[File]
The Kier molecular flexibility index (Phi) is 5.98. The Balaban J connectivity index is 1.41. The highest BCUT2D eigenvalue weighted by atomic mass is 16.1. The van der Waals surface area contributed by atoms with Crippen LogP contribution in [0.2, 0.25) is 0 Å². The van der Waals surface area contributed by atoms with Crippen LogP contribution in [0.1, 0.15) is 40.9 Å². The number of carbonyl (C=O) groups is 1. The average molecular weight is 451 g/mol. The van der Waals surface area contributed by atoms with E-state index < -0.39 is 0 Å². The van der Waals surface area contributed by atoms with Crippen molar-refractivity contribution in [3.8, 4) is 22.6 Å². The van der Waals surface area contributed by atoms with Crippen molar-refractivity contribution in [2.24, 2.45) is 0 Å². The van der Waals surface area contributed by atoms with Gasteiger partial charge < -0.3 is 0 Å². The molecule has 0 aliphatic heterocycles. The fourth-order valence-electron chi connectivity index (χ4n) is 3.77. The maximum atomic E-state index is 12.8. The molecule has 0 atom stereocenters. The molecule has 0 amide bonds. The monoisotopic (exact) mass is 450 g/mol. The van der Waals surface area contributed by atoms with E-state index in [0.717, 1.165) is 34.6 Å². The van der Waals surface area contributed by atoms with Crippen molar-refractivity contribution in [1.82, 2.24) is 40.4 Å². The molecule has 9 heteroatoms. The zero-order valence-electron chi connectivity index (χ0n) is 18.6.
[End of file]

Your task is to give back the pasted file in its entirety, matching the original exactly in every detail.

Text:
The Kier molecular flexibility index (Phi) is 5.98. The Balaban J connectivity index is 1.41. The highest BCUT2D eigenvalue weighted by atomic mass is 16.1. The van der Waals surface area contributed by atoms with Crippen LogP contribution in [0.2, 0.25) is 0 Å². The van der Waals surface area contributed by atoms with Crippen LogP contribution in [0.1, 0.15) is 40.9 Å². The number of carbonyl (C=O) groups is 1. The average molecular weight is 451 g/mol. The van der Waals surface area contributed by atoms with E-state index < -0.39 is 0 Å². The van der Waals surface area contributed by atoms with Crippen molar-refractivity contribution in [3.8, 4) is 22.6 Å². The van der Waals surface area contributed by atoms with Crippen molar-refractivity contribution in [2.24, 2.45) is 0 Å². The van der Waals surface area contributed by atoms with Gasteiger partial charge < -0.3 is 0 Å². The molecule has 0 aliphatic heterocycles. The fourth-order valence-electron chi connectivity index (χ4n) is 3.77. The maximum atomic E-state index is 12.8. The molecule has 0 atom stereocenters. The molecule has 0 amide bonds. The monoisotopic (exact) mass is 450 g/mol. The van der Waals surface area contributed by atoms with E-state index in [0.717, 1.165) is 34.6 Å². The van der Waals surface area contributed by atoms with Crippen molar-refractivity contribution in [1.82, 2.24) is 40.4 Å². The molecule has 9 heteroatoms. The zero-order valence-electron chi connectivity index (χ0n) is 18.6.